Dubbo Council Looking For More Cash From Solar Developers

Dubbo Regional Council - Solar Farms

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Solar farm developers with projects in the Dubbo Regional Council area may soon need to dig deeper into their pockets for contributions to the local community.

In New South Wales, large solar farms are approved by the Department of Planning and Environment rather than by the local council where the projects will be constructed as they are considered State Significant Developments (SSDs) due to the size, economic value or potential impacts. For solar farms, the capital investment value for State Significant Development status is $30 million or more.

Just in the Wellington region, part of Dubbo Regional Council’s area, there are six major solar power projects on the board. One relatively recently approved is Suntop Solar Farm, a 170-megawatt solar energy facility to be built approximately 10km west of the town. Other projects at various stages of the approval process are:

  • Maryvale Solar Farm: 125 MW
  • Wellington North Solar Farm: 300 MW
  • Wellington Solar Farm: 174 MW
  • Suntop 2 Solar Farm: 230 MW
  • Mumbil Solar Farm: 138 MW

While these solar projects will be good news for the area as they will bring jobs and associated economic activity, they will also bring some challenges. Dubbo Regional Council believes developers or the State Government should be coughing up more cash to deal with “community impacts” from the facilities, including those associated with dealing with the influx of workers.

Draft Planning Agreement Policy For Solar Farms

At its March 25 meeting, Council resolved to adopt a draft policy on the issue for the purposes of undertaking detailed community and stakeholder consultation. The latter includes Wellington Chamber of Commerce, the Department of Planning and Environment and of course, proponents of solar farms.

” This Policy requests Proponents of Solar Energy Farms to enter into a Planning Agreement with Council based on provision to Council of $3,500 per Mega Watt generated from the development,” says a news item on Council’s site.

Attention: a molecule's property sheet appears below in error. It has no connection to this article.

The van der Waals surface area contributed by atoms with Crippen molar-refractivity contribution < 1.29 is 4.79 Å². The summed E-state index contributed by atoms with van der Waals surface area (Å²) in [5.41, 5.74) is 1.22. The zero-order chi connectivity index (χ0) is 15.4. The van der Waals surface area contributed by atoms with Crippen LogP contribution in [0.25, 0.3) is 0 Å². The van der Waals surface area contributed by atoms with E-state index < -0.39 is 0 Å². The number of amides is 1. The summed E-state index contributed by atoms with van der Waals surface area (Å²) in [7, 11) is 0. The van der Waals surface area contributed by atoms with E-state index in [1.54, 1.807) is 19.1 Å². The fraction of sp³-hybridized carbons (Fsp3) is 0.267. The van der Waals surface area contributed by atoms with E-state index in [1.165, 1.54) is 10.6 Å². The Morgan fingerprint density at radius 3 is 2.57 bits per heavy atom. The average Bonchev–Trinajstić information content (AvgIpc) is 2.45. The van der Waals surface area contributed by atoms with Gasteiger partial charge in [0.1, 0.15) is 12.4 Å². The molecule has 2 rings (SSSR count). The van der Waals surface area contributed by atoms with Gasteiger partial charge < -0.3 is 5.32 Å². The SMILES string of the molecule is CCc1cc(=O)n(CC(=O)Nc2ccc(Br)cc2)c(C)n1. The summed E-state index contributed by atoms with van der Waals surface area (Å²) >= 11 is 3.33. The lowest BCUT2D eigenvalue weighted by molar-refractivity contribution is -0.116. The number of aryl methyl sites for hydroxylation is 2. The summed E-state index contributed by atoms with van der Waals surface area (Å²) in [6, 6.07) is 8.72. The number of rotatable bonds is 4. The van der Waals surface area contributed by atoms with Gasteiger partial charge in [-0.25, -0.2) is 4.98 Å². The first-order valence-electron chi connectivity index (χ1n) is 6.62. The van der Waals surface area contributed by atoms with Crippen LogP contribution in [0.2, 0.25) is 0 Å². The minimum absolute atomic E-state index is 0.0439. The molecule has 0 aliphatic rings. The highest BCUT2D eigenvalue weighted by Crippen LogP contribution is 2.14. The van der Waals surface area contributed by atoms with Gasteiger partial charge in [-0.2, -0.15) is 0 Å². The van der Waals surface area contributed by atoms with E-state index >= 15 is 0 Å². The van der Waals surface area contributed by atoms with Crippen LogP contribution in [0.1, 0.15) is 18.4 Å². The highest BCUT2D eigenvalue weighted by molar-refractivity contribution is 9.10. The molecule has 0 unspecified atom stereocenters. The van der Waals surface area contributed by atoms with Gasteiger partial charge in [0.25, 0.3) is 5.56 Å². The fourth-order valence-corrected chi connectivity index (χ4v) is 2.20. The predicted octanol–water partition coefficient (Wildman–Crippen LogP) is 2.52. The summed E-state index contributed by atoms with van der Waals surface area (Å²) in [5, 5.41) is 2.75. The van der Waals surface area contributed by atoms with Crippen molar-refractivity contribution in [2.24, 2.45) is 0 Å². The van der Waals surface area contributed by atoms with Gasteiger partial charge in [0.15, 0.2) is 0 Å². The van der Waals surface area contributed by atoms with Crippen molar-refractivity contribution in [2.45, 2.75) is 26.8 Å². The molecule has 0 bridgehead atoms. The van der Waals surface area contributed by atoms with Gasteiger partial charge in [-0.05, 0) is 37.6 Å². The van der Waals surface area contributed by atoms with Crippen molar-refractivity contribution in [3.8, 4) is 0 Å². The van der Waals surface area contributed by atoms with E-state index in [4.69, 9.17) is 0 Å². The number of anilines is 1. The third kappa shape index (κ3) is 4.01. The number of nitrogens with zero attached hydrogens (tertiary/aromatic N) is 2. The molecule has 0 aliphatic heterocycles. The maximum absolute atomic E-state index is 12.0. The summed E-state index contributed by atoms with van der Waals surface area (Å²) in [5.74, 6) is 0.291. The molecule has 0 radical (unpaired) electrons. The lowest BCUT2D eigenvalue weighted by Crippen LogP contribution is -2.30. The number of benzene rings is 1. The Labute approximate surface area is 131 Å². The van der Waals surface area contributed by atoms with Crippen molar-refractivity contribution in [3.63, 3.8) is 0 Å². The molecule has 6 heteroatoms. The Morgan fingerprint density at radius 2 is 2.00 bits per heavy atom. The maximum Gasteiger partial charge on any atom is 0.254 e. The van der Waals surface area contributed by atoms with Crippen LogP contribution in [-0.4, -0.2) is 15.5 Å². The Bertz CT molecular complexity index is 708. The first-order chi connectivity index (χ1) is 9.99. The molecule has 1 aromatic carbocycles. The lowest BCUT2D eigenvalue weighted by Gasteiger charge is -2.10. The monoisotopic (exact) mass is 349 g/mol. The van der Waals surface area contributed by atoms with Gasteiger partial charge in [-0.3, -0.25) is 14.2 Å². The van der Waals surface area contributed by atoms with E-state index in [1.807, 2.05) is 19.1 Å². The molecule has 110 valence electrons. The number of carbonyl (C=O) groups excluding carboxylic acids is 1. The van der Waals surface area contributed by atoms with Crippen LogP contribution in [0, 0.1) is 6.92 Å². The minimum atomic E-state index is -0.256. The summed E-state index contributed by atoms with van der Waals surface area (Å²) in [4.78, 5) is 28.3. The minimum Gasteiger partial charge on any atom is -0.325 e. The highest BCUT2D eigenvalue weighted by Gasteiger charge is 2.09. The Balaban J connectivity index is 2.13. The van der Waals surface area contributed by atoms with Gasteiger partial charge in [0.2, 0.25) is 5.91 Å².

The “per Mega Watt generated” is oddly noted. It wouldn’t be “per megawatt hour generated” as that would send solar farm owners broke from the get-go given the cost of solar electricity from new large scale facilities is around $50/MWh these days. Perhaps Council means “per megawatt capacity” – and then it would have to decide whether that is based on AC or DC nameplate capacity rating.

If the proposed fee was levied in such a way, that would see AGL (or the State Government) required to pay Dubbo Regional Council at least $1.05 million for the proposed Wellington North Solar Plant, which will be a 300MW project. For all the projects above, the fees would amount to at least just under $4 million in total.

The funds provided wouldn’t be given to Council to do with as it pleases. The Agreement would consist of three elements to which funds would be directed.

  • Strategy: for managing impacts, but not including road infrastructure
  • Community Benefit Program: including the provision of community facilities
  • Community Benefit Fund: accessible to community groups through an application process.

The Draft Planning Agreement Policy was published yesterday. The document, along with other notes can be accessed here. The draft policy makes mention of the value of the funds “shall be no less than $3,500 per Mega Watt of energy” – there’s that energy vs. power thing again.  The policy will be on public display for a period of 28 days, after which a report will be provided to Council including feedback.

About Michael Bloch

Michael caught the solar power bug after purchasing components to cobble together a small off-grid PV system in 2008. He's been reporting on Australian and international solar energy news ever since.

Comments

  1. It would be quite reasonable to require the developers to raise the solar panels to a height where stock could graze beneath them,and space the panels to allow runoff of rain to the grass below. The panels themselves would provide shade and shelter for the animals. But it would cost extra money,of course,and reduce profits slightly(tragedy!). The grazing rights could be leased out.

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